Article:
Gordon Robinson | ‘Family law’? An oxymoron!
Upon my release from purgatory (aka law school), I vowed never to practise family law.
Why? I dunno. It could be partly because my parents suffered through a hostile divorce; or Gene Autry warned me that family-law practice mainly comprised listening to old men whining about prostate problems, or because of an unfortunate law-school experience.
As the course director commenced the first family-law class, my friend and study companion turned ashen beside me. After class, he explained: "That man came to court as resident magistrate when I was the assistant clerk. He was the most conceited person I'd ever met. Still, I kept my head down, my mouth shut, and did my work."
He continued: "One day, five minutes to court, my phone rang. I answered. It was HIM: 'Judge here!' Sigh. Gordon, I don't know what happened. I snapped. I replied, 'Judge? Judge? Oh, you mean the magistrate!' Trust me. I'm going to fail family law."
So it came to pass. Or fail. We did assignments 'together'. I passed with flying colours. He regularly earned grades that would've disqualified him from entering Calabar's fifth form. He was sentenced to a supplemental 'exam' assignment with which I 'helped'. Finally, he was pardoned.
My discomfort is also grounded in a spiritual belief that judges shouldn't be involved in families except their own. During the 1990s, at the insistence of the late, great Priya Levers, whose practice included family-law matters, I reluctantly acted as counsel in some. Eating that particular pudding proved it. Simply put, 'family law' is an oxymoron.
BTW, let me go on record again as deploring Caymanian authorities unjustifiably engineering an ignominious end to Priya's illustrious career. I thoroughly examined the allegations against her and considered them spurious. The Privy Council came to a similar opinion, but was reluctant to interfere with local authorities.
Priya, Sri Lankan by birth but Jamaican in every other respect, was temperamentally incapable of keeping quiet whenever she believed she saw lowered standards. Surrendering to that impulse in a country not overly fond of anything foreign hastened her judicial demise.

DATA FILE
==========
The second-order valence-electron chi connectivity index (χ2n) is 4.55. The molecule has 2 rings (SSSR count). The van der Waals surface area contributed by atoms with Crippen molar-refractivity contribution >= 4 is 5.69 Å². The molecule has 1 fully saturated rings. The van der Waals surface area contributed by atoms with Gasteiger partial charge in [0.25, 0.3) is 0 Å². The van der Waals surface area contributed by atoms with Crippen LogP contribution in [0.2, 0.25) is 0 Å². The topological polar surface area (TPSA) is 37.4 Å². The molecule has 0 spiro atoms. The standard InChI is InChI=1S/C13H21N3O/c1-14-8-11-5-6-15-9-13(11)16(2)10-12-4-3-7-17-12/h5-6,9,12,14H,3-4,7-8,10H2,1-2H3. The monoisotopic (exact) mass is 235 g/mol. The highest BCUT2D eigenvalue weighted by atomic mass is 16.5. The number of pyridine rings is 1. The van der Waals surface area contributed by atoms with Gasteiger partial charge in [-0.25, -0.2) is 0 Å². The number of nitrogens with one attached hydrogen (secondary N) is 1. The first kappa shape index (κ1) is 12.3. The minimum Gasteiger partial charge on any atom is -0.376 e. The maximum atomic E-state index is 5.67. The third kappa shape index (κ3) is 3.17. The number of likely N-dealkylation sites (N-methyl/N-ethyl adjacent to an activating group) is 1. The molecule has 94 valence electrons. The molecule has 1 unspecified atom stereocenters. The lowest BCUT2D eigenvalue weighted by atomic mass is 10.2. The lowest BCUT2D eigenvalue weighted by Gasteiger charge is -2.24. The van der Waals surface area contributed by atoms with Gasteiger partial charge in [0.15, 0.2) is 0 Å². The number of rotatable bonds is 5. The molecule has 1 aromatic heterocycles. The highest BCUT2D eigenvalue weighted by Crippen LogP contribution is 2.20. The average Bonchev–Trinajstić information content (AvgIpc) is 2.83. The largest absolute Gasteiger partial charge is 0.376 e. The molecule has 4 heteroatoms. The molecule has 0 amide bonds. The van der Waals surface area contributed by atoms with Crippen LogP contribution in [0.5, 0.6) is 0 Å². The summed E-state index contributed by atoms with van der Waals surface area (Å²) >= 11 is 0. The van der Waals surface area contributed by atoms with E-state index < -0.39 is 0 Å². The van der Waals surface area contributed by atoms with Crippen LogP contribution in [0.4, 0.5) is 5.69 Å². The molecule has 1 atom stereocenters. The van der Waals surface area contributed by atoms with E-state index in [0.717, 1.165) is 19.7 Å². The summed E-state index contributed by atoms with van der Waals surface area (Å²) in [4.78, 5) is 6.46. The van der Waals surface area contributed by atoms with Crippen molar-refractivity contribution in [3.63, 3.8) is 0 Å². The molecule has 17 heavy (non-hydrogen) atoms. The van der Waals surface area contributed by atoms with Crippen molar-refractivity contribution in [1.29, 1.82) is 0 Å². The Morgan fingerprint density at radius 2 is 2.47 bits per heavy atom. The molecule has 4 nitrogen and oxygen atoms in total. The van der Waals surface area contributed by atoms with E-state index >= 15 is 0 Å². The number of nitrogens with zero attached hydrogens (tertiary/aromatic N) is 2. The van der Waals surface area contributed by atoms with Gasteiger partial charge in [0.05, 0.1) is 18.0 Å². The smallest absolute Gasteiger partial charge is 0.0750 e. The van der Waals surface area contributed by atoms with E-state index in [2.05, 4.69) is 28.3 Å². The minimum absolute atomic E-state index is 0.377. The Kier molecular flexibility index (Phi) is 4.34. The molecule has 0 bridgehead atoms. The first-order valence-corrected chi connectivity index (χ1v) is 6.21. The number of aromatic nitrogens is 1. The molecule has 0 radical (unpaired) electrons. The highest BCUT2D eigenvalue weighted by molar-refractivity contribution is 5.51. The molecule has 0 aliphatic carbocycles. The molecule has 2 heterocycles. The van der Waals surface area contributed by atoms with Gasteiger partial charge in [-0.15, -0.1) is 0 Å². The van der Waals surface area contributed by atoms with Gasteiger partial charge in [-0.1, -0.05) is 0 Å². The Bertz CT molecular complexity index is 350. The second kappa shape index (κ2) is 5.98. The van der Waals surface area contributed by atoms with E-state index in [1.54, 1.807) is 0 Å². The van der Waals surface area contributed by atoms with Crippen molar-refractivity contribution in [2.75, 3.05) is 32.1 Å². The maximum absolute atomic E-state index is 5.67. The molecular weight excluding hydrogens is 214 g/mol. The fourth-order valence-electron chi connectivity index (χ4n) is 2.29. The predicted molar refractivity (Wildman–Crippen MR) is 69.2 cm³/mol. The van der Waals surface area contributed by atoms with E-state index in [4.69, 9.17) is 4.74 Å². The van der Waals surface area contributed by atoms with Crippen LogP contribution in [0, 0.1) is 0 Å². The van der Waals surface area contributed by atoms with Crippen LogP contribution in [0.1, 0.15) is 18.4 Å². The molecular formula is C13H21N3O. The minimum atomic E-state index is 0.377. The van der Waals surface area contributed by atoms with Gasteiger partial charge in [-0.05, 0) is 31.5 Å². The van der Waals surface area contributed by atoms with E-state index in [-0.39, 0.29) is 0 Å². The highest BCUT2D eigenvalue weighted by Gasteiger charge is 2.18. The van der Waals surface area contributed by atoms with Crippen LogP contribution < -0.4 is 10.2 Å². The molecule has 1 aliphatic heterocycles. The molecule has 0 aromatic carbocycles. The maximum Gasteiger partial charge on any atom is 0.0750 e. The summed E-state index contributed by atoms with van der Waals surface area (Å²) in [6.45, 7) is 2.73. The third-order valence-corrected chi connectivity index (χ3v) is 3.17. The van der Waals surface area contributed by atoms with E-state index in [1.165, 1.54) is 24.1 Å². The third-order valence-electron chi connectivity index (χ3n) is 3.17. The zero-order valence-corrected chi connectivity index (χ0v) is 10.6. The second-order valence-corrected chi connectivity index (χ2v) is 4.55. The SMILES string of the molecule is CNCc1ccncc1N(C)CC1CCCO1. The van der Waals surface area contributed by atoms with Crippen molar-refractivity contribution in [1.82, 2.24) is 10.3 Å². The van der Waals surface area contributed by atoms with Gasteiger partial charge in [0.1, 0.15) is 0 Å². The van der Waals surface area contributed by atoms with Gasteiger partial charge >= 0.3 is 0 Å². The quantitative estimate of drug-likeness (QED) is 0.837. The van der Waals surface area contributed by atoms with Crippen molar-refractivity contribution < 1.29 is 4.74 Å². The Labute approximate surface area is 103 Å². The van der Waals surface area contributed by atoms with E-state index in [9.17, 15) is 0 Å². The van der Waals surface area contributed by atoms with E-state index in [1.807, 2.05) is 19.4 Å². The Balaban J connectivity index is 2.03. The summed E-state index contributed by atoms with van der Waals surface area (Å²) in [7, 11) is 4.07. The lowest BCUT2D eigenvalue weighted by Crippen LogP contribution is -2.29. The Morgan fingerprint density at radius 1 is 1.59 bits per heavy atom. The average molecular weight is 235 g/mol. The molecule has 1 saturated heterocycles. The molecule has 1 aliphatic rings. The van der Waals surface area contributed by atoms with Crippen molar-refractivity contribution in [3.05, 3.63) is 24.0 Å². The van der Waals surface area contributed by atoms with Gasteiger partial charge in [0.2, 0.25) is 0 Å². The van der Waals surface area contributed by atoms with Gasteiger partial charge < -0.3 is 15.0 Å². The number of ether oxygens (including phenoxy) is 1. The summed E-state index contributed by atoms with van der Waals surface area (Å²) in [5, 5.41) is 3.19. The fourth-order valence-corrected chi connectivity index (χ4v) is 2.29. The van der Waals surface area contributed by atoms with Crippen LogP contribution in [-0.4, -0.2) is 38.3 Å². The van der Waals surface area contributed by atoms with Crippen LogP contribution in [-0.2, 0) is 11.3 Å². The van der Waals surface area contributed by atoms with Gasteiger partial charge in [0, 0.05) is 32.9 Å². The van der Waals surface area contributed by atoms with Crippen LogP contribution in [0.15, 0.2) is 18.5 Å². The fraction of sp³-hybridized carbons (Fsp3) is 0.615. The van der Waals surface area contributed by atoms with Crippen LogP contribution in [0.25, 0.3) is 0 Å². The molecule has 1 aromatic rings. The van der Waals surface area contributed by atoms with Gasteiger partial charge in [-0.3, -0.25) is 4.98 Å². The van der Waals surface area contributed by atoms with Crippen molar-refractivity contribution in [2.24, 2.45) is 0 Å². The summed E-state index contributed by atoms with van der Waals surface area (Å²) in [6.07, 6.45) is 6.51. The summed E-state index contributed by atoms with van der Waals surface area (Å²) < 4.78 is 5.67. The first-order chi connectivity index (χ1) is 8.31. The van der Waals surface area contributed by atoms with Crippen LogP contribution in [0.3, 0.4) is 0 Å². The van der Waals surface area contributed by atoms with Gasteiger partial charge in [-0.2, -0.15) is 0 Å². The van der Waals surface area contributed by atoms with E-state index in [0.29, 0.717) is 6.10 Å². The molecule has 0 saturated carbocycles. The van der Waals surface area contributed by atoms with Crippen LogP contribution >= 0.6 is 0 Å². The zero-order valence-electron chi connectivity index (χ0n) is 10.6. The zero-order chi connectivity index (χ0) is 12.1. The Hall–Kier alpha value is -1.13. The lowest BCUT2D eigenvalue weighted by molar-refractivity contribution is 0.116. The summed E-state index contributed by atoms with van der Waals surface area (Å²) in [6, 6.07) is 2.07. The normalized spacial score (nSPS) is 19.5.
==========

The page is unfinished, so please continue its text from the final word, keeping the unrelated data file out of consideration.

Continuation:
My self-imposed residence in Coventry (work it out; it's comic) is my quarantine for one more patient infected with her contagious proclivity. We all have quirks. Some vices are dry (like mine); some wet (like Hurricane Florence). Public servants, including judges, should be assessed on professional records and personal integrity. Unless it's abusive or criminal, ignore their foibles.
Back to family! Too many unnecessary battles are fought by absent family members against those closest to ageing, deteriorating and often asset-rich relatives. Many distant relatives haven't lifted a finger to care for ailing family members but swoop in, often via court, as soon as they see assets being depleted as the cost of loved one's healthcare increases.
These suddenly concerned relatives often rely on complaints from the aged and infirm against immediate caregivers without considering that hostility to those closest to you is one consequence of dementia. The enmity is illusory.
I'm still here, but yet I'm gone
I don't play guitar or sing my songs
It never defined who I am
the man that loves you 'til the end.
You're the last person I will love.
You're the last face I will recall.
And best of all, I'm not gonna miss you ...
Glen Campbell: I'll Be Me is a high-class documentary examining the legendary Canadian country music singer's battle with Alzheimer's during his final tour. His I'm Not Gonna Miss You, written for the film by Glen and Raymond Julian (lyrics added by Ezra Vickrey), is a haunting lament for those enduring this awful disease.
So, absent family members: Please leave the care of aged relatives to those closest to the daily struggle. Don't bring courts into family. It's unfair to courts to ask them to intervene and choose one set of relatives over another.
Peace and love.
- Gordon Robinson is an attorney-at-law. Email feedback to firstname.lastname@example.org.